Post by Christina Mantey
This post is the second in a series of five blog posts written by Christina Mantey, a research assistant on the Conceptualizing Recordkeeping as Grief Work (CRAGW) project. Christina has an interesting perspective on the emotional (and sometimes trauma-related) dimensions of archival work, having come to the field from a career in nursing. This series of blog posts is a personal account of her work as a research assistant with the CRAGW project and of her journey as a second-career archival graduate student.
Part 2: Hospital Adventures
The hospital ward in which I found myself working in my early twenties was frightening and overwhelming, but was at least controlled. The deceptively charming managers and staff maintained order with a cool determination reminiscent of a Crimean War nurse. We all acquired a similar hardening eventually. They didn’t teach me this in nursing school, but nurses are ruthless. We see and experience things that break little pieces of our soul until we have built a slick veneer of “Don’t Mess With Me” armour to put on over our scrubs.
We also build an arsenal of abilities to wield throughout the day. Nurses have to be firm and caring, fast and precise, and completely knowledgeable on any health-related topic a patient or family member might lob at you. You can almost hear them thinking, “You don’t know what this random mole-looking thing on my back might be? Well, then. What do you know?”
You must be broadly conversant on a range of medical topics and not back down from any fight because you’re it. Nobody is going to step into the ring for you. Every day we would convince tiny elderly ladies with giant surgical scars that getting out of bed and walking was in their best interest, clean and re-bandage wounds that showed off internal organs, impale patients with needles of various sizes, and clean-up unspeakable messes while hopefully avoiding getting any “specimens” on our scrubs. You are at once a babysitter, a drug dealer, a maid, a waitress, and a fitness trainer. Oh yes, and their main medical caretaker. Throw in a few incontinent patients, a few immobile patients, and one that doesn’t-know-who-they-are-but-knows-you’re-trying-to-kill-them and you have the makings of a pretty normal day.
Safe to say, if nurses aren’t born tough, they become so quickly. My colleagues were not the sweet and doe-eyed nurses portrayed in the media, they were fighters who didn’t take the feces dished to them and wouldn’t let patients get in the way of their care. I was proud to work with such strong women and men, but I was troubled by the workplace atmosphere. Management didn’t shy away from assigning us heavy workloads if it meant revenue for our floor. Colleagues bragged about how few breaks they managed to take or how long it had been since they were able to sneak away to use the washroom. And just as we didn’t coddle patients, we refused to coddle ourselves. We may have just pinned an elderly man with dementia to the bed so he wouldn’t pull at his surgical wound, but we never talked about his eerily placid eyes. We may have just been verbally abused by a patient for not giving them every the pain medication they demanded, but we never confessed how sorely each word hit. We sucked it up and shoved it down and tried desperately to forget about it so that we could go home and do it all again the next day.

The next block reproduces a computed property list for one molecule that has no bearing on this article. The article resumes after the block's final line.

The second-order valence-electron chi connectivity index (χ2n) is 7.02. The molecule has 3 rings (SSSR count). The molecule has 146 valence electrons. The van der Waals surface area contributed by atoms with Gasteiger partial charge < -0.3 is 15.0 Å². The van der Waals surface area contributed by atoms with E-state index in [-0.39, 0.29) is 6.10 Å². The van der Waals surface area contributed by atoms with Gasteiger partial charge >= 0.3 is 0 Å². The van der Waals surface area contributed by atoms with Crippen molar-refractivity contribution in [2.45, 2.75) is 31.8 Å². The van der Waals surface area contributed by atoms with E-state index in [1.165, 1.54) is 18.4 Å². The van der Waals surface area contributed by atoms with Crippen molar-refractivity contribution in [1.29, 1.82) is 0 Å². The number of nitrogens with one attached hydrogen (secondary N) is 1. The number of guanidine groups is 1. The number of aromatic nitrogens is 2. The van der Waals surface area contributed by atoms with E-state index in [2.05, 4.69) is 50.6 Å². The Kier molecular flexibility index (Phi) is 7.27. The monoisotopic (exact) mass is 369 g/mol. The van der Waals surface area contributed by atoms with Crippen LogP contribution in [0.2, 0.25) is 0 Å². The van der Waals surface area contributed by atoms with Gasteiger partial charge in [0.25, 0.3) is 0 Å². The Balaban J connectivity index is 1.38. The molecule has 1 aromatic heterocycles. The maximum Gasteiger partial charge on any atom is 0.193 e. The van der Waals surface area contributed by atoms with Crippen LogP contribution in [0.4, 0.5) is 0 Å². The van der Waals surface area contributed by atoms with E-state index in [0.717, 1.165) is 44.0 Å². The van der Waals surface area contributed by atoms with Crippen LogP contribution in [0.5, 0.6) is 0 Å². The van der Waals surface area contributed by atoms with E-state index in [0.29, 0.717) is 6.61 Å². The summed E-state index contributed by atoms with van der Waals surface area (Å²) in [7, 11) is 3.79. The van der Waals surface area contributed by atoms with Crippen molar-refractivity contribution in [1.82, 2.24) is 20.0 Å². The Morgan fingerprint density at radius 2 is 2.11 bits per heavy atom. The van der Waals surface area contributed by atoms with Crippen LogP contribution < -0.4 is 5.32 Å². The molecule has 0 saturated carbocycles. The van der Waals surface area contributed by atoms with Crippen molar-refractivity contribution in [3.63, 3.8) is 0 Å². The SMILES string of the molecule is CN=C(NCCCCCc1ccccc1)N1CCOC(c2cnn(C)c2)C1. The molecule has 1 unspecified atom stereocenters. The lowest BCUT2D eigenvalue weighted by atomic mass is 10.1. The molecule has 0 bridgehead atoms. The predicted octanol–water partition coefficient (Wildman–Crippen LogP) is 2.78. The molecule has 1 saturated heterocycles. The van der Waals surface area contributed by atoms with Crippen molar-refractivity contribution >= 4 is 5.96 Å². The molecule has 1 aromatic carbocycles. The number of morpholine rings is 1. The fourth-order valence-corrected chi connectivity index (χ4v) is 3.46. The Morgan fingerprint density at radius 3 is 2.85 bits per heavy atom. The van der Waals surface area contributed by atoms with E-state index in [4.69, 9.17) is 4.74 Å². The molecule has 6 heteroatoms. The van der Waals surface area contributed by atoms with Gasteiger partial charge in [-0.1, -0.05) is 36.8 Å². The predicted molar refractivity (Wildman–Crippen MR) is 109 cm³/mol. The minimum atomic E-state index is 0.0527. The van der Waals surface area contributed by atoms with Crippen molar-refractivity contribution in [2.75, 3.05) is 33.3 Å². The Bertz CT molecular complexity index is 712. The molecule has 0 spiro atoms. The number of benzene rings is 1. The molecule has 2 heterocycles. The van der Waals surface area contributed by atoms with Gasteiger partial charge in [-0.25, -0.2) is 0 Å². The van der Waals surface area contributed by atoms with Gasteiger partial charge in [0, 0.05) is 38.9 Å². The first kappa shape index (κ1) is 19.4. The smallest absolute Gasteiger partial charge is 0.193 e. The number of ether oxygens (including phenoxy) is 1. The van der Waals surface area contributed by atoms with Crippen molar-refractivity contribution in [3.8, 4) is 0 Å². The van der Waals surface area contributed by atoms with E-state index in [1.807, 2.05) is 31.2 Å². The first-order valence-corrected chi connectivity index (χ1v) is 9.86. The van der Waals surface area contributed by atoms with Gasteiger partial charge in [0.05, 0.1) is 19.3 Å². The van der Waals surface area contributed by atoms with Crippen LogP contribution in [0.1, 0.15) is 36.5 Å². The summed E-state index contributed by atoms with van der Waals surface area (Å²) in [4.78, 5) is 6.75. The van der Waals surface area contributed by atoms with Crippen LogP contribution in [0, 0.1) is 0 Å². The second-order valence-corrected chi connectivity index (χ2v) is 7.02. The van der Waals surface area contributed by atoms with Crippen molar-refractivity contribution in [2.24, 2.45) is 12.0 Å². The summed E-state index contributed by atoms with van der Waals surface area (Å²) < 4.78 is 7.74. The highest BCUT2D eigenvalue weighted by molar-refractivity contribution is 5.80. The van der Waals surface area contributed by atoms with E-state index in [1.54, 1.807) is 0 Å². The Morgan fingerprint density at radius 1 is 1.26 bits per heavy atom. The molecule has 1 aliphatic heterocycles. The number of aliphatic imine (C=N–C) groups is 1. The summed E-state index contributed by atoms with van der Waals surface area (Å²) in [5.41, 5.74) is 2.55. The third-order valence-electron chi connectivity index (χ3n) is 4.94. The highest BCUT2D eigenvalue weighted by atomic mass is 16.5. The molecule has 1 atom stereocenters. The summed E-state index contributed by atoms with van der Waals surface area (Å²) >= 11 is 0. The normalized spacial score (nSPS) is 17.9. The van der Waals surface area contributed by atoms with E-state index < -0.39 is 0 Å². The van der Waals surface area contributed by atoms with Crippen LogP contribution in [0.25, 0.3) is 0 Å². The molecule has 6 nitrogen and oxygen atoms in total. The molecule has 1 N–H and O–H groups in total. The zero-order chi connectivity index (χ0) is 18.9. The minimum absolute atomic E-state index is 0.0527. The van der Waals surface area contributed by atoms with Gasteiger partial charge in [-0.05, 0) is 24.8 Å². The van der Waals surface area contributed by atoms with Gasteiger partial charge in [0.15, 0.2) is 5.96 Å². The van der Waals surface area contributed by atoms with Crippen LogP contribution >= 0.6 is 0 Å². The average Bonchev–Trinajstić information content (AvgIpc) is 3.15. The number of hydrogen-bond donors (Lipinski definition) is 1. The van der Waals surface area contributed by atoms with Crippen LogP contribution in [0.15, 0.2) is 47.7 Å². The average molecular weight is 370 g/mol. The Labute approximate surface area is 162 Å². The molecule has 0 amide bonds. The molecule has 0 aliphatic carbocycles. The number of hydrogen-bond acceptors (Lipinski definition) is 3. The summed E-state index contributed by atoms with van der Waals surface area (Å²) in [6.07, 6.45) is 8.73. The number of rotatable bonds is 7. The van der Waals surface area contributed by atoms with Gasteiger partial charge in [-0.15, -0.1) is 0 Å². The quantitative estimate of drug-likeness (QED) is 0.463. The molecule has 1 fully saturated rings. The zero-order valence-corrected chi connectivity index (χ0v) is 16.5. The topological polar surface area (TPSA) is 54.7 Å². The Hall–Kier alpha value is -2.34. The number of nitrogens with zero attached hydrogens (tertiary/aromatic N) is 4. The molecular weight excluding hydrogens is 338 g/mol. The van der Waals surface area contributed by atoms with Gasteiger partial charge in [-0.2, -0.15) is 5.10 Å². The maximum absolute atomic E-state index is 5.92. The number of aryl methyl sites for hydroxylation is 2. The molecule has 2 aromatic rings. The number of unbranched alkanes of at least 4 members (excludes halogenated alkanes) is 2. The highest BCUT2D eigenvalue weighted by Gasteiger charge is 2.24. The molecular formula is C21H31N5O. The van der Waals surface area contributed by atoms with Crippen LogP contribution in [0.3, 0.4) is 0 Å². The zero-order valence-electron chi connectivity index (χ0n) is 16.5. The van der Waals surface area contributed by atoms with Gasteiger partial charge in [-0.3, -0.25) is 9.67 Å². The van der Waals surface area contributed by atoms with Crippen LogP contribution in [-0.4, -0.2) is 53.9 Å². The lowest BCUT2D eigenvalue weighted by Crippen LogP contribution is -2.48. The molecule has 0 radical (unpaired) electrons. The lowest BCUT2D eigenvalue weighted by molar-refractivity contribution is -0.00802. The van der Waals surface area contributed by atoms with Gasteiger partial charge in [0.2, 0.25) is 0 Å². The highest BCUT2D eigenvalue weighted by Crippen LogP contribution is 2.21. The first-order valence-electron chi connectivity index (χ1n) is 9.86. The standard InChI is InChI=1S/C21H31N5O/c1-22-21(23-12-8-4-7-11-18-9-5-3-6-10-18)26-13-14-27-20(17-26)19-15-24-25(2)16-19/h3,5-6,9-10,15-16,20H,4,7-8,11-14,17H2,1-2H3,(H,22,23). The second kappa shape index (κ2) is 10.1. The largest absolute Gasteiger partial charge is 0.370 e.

I didn’t feel supported by my superiors on the bad days, and there were many. On multiple occasions, I would hide in a supply closet to cry because I had just seen something awful, or had been yelled at, or had felt helpless to assist a dying patient.
I wanted something different. I didn’t like feeling pressured to work as hard and as fast as I could just so that the hospital could cycle through more patients to receive more money. I didn’t feel supported in the way I wanted to prioritize my time. I wanted to focus on the well-being of the patient, even if it took a few minutes longer. Every day I was forced to choose between the health of my patients and my personal health, and was punished for either choice: “You’ve taken your lunch break? Here’s a fifth patient.” Or, “You haven’t taken any breaks? What are you thinking? You’re supposed to get three every shift. You need to work on your time management.”
Predictably, after four years of this, I was done. I was ready for a career where people didn’t lose their lives regularly and where I wasn’t routinely scolded for doing my job. Archival studies seemed as far away from nursing as I could get: minimal people interaction and the subjects on which I would work were already dead. I was actually a little disappointed to discover how many similarities there were between nursing and archival studies. I had not left behind grieving families, or protocols for how to appropriately tend to subjects or too-specific questions beyond my pay grade.
Though some of my nursing skills followed me to my new career, I really enjoyed the atmosphere of thoughtful discourse and open-mindedness in the archival master’s program. It was a safe space to question the status quo and be realistic about what the job would entail. However, one particular class discussion caught me off guard and I reacted in a way I would never have foreseen and didn’t understand until I started working with Professor Douglas on this research.
P.S. As of this writing, our world is still in the grip of COVID-19 though vaccinations continue to be stalwartly injected. When it’s your turn (congrats!), I’d be obliged if you took a moment to mentally, if not verbally, appreciate the medical staff that are helping you. Not everyone is nice to them, and they’re just looking after you. Also, they could probably take you down if necessary. Best to be on their good side.